The type of signals which may be transmitted and received by the apparatus shown in Figure 2 will be clarified with reference to Figure 3 which shows in more detail the data receive unit 28 and the data transmit unit 30.

The data receive unit 28 comprises a local clock oscillator 50 connected through a digital phase locked loop (PLL) 52 to a Manchester decoder 54 which supplies a signal to a processor 56. The PLL 52 is also connected to an input buffer 58, and there is provided an output buffer 60, and a local memory 62. The whole circuit is implemented in CMOS.

In operation, data received by the input buffer 58 from the antenna 20 (Figure 2) is clocked by local oscillator 50 at a frequency depending on the frequency of the data signal; the PLL 52 regulates the frequency and supplies an error code indicating frequency variations to the Manchester decoder 54; the decoded data is processed by processor 56 which, in response, executes certain functions on the chip 28 or returns certain predetermined data based on the contents of the local memory 62 via output buffer 60 to the data output unit 30 (Figure 2).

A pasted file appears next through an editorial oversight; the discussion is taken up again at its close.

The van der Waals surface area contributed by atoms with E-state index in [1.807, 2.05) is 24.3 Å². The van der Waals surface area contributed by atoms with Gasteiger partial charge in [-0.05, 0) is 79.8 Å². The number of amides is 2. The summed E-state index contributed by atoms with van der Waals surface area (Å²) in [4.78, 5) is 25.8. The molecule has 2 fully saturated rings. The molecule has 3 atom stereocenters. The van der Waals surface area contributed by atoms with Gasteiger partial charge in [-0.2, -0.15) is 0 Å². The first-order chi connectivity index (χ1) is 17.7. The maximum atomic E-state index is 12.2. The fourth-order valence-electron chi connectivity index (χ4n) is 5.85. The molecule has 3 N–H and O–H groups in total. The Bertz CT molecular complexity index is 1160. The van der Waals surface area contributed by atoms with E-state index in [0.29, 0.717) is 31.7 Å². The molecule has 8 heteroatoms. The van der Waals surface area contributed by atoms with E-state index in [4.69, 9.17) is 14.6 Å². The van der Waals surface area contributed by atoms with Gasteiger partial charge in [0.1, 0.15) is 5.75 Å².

The local memory 62 is of a non- volatile type such that it retains data in the absence of an external power supply, that is, when the passive transponder 12 carrying it is not in the vicinity of an interrogator 10. Typically the stored data will indicate the identity of the carrier of the transponder, such as the type and price of goods in a supermarket, or the identity of a person carrying the transponder and possibly their associated level of e.g. authorisation to permit physical or electronic access.